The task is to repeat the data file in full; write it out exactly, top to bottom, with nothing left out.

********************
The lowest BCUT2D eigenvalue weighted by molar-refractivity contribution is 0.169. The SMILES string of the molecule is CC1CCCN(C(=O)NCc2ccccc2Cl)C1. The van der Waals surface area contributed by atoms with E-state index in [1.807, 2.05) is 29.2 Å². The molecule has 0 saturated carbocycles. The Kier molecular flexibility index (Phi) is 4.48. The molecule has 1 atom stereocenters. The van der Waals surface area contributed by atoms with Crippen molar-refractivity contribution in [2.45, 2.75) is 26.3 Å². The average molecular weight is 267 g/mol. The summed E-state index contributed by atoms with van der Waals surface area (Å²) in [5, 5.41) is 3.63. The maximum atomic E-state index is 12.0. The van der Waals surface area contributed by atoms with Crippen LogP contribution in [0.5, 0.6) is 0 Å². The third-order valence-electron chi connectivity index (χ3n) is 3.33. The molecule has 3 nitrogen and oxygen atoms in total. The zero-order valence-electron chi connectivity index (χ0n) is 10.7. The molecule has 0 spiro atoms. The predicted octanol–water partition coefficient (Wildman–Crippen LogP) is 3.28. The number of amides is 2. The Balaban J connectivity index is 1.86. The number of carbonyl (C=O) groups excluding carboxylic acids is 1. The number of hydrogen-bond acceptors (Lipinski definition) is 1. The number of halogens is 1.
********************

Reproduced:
The lowest BCUT2D eigenvalue weighted by molar-refractivity contribution is 0.169. The SMILES string of the molecule is CC1CCCN(C(=O)NCc2ccccc2Cl)C1. The van der Waals surface area contributed by atoms with E-state index in [1.807, 2.05) is 29.2 Å². The molecule has 0 saturated carbocycles. The Kier molecular flexibility index (Phi) is 4.48. The molecule has 1 atom stereocenters. The van der Waals surface area contributed by atoms with Crippen molar-refractivity contribution in [2.45, 2.75) is 26.3 Å². The average molecular weight is 267 g/mol. The summed E-state index contributed by atoms with van der Waals surface area (Å²) in [5, 5.41) is 3.63. The maximum atomic E-state index is 12.0. The van der Waals surface area contributed by atoms with Crippen LogP contribution in [0.5, 0.6) is 0 Å². The third-order valence-electron chi connectivity index (χ3n) is 3.33. The molecule has 3 nitrogen and oxygen atoms in total. The zero-order valence-electron chi connectivity index (χ0n) is 10.7. The molecule has 0 spiro atoms. The predicted octanol–water partition coefficient (Wildman–Crippen LogP) is 3.28. The number of amides is 2. The Balaban J connectivity index is 1.86. The number of carbonyl (C=O) groups excluding carboxylic acids is 1. The number of hydrogen-bond acceptors (Lipinski definition) is 1. The number of halogens is 1.